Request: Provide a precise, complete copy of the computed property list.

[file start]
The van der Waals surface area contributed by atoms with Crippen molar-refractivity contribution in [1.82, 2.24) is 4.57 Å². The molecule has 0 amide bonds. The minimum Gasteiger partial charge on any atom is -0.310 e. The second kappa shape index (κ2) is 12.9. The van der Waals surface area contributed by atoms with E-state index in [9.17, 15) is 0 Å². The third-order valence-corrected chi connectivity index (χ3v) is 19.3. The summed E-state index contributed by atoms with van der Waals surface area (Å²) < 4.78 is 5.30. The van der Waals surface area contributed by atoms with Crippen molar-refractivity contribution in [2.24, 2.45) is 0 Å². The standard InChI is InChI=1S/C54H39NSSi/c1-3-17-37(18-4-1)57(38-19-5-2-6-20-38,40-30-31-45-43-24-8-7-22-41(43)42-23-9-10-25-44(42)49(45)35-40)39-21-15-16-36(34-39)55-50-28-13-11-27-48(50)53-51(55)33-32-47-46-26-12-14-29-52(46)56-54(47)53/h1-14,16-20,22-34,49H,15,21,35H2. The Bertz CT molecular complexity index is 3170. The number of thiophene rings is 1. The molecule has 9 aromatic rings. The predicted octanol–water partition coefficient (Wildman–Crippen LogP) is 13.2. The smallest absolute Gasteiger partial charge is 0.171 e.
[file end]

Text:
The van der Waals surface area contributed by atoms with Crippen molar-refractivity contribution in [1.82, 2.24) is 4.57 Å². The molecule has 0 amide bonds. The minimum Gasteiger partial charge on any atom is -0.310 e. The second kappa shape index (κ2) is 12.9. The van der Waals surface area contributed by atoms with E-state index in [9.17, 15) is 0 Å². The third-order valence-corrected chi connectivity index (χ3v) is 19.3. The summed E-state index contributed by atoms with van der Waals surface area (Å²) < 4.78 is 5.30. The van der Waals surface area contributed by atoms with Crippen molar-refractivity contribution in [2.24, 2.45) is 0 Å². The standard InChI is InChI=1S/C54H39NSSi/c1-3-17-37(18-4-1)57(38-19-5-2-6-20-38,40-30-31-45-43-24-8-7-22-41(43)42-23-9-10-25-44(42)49(45)35-40)39-21-15-16-36(34-39)55-50-28-13-11-27-48(50)53-51(55)33-32-47-46-26-12-14-29-52(46)56-54(47)53/h1-14,16-20,22-34,49H,15,21,35H2. The Bertz CT molecular complexity index is 3170. The number of thiophene rings is 1. The molecule has 9 aromatic rings. The predicted octanol–water partition coefficient (Wildman–Crippen LogP) is 13.2. The smallest absolute Gasteiger partial charge is 0.171 e.